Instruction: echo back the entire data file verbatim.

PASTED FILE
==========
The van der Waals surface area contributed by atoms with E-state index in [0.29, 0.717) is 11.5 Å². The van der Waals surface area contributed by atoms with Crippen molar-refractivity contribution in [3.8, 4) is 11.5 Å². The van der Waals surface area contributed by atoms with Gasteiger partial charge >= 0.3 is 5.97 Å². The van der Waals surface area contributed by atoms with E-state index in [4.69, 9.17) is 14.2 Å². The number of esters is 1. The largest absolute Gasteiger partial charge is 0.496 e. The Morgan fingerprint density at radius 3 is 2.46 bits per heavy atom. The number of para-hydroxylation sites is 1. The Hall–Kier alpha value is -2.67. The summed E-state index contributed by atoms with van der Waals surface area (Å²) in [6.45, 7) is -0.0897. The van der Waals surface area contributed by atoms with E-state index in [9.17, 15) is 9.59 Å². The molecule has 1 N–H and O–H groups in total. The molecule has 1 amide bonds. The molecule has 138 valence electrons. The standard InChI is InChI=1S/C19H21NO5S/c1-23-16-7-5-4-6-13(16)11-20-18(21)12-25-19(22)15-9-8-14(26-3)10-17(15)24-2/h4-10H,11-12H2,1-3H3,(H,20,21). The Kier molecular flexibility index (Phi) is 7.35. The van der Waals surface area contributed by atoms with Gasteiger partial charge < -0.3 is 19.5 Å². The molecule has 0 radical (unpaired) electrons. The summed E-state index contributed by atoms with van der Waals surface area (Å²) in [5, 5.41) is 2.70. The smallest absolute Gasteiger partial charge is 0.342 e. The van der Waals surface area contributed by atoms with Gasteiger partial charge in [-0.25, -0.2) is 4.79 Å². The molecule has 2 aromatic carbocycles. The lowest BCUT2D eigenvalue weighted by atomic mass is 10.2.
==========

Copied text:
The van der Waals surface area contributed by atoms with E-state index in [0.29, 0.717) is 11.5 Å². The van der Waals surface area contributed by atoms with Crippen molar-refractivity contribution in [3.8, 4) is 11.5 Å². The van der Waals surface area contributed by atoms with Gasteiger partial charge >= 0.3 is 5.97 Å². The van der Waals surface area contributed by atoms with E-state index in [4.69, 9.17) is 14.2 Å². The number of esters is 1. The largest absolute Gasteiger partial charge is 0.496 e. The Morgan fingerprint density at radius 3 is 2.46 bits per heavy atom. The number of para-hydroxylation sites is 1. The Hall–Kier alpha value is -2.67. The summed E-state index contributed by atoms with van der Waals surface area (Å²) in [6.45, 7) is -0.0897. The van der Waals surface area contributed by atoms with E-state index in [9.17, 15) is 9.59 Å². The molecule has 1 N–H and O–H groups in total. The molecule has 1 amide bonds. The molecule has 138 valence electrons. The standard InChI is InChI=1S/C19H21NO5S/c1-23-16-7-5-4-6-13(16)11-20-18(21)12-25-19(22)15-9-8-14(26-3)10-17(15)24-2/h4-10H,11-12H2,1-3H3,(H,20,21). The Kier molecular flexibility index (Phi) is 7.35. The van der Waals surface area contributed by atoms with Gasteiger partial charge < -0.3 is 19.5 Å². The molecule has 0 radical (unpaired) electrons. The summed E-state index contributed by atoms with van der Waals surface area (Å²) in [5, 5.41) is 2.70. The smallest absolute Gasteiger partial charge is 0.342 e. The van der Waals surface area contributed by atoms with Gasteiger partial charge in [-0.25, -0.2) is 4.79 Å². The molecule has 2 aromatic carbocycles. The lowest BCUT2D eigenvalue weighted by atomic mass is 10.2.